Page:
As the House of Commons votes today on 15 separate amendments on the EU Withdrawal Bill, eyes are drawn to a Westminster struggling to take full advantage of the opportunities that Brexit present the United Kingdom.
With less than a year to go until the UK leaves the EU, it’s unclear what the British Government wants from the European Union, whether some MPs want a second referendum and if others even accept the first. The debate is bogged down by divisions and complaining that is detracting from the real issue; how to get the best possible future for Britain.
A customs union with the European Union is not our ticket to success and does certainly not provide the passport for a global Britain. A Brexit that leaves us half in, yet half out, subject to EU laws and regulations is not the Brexit the British public voted form.
We must leave the customs union to be able to fully prosper; establish our own rules and our own pathway to success.
The former Australian Prime Minister Tony Abbott today assured the British people that a country does not need a customs union with neighbours to prosper. Mr Abbott pointed to the fact that Australia has no free trade deal, nor customs union with the EU and still trades nearly $100bn a year with Europe.
Since the 1970s Australia has been forced to look beyond its historical neighbours, forming economic and strategic bonds with countries in the Asian region, the Americas and Europe. As we joined the European Economic Community, Australia was spreading its wings, surviving and thriving under the WTO rules.
Mr Abbott referenced this as he urged the British people to be more positive about their prospects:
“My advice to Britain is: Stop fretting! It is possible to trade successfully under the WTO rules which already govern 55 per cent of Britain’s exports; and it is possible to do good deals with your main trading partners once you are free to do so, as Australia’s experience abundantly demonstrates.”
We shouldn’t forget that Britain is still the best place from which to export to Europe or service to Europe. The UK has the freest markets, an established legal and political system, a strong tax system, high quality of standards and a can-do attitude.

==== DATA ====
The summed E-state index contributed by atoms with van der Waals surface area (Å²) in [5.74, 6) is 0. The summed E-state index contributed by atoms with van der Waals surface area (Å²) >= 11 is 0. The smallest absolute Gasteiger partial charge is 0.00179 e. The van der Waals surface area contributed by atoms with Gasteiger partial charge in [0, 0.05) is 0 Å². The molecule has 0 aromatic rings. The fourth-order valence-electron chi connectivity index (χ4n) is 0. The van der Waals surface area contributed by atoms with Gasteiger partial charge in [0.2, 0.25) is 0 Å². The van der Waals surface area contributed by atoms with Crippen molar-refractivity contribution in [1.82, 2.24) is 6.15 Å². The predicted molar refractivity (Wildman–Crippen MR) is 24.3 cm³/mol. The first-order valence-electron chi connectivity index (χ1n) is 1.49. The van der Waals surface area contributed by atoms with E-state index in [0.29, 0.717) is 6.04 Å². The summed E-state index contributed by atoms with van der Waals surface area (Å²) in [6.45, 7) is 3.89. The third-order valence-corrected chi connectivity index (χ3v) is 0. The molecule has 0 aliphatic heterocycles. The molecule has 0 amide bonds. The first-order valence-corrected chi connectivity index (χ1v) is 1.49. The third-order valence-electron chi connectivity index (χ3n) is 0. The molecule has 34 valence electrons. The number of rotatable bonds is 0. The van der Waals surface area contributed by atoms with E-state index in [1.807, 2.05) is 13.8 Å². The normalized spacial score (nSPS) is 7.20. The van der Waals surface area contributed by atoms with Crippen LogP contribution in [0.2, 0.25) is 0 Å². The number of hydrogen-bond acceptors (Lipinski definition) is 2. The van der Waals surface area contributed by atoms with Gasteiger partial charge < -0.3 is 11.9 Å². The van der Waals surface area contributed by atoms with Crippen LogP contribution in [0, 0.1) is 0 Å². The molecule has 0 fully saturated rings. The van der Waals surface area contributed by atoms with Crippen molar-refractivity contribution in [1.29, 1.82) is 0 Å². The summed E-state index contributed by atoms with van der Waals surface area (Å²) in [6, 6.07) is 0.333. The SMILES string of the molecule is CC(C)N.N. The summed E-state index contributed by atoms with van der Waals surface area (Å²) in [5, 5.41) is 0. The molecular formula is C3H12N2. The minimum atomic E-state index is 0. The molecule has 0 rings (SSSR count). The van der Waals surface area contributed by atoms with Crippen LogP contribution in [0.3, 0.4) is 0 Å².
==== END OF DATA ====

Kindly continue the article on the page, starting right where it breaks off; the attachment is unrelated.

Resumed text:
But most importantly we will no longer have EU officials trying to harmonise our competitive advantage away from us.
These qualities will position us perfectly to strike trade deals with anyone we choose to, without waiting for 27 other countries to sign up too. This includes Australia, who Mr Abbott says will “mean a dynamic increase in trade opportunities between our two countries without disadvantaging anyone else.”
Unlike many European countries, Australia and the UK are like-minded with similar systems, languages and standards of living. There will be no need for a laborious negotiation, it may even be as simple as saying that there will be no quotas or tariffs on any goods traded between both countries, no exceptions, no carve-outs, nothing.
We have similarities in our workplace protections, job qualifications and product and service standards. There will not be the need that we often see with the European Union to get bogged down in details of legal systems, job credentials and standards and workplace protections because they are already extremely aligned.
Brexit is an opportunity. We must not forget that there are countries outside Europe who are similar to us, with similar systems and all of whom are willing to do deals with us.
The politicians in the House of Commons today who are voting for us to remain in a customs union with the European Union must have greater faith in our ability to succeed. Leaving the customs union is our pathway to success and our ticket to free trade deals with the wider world.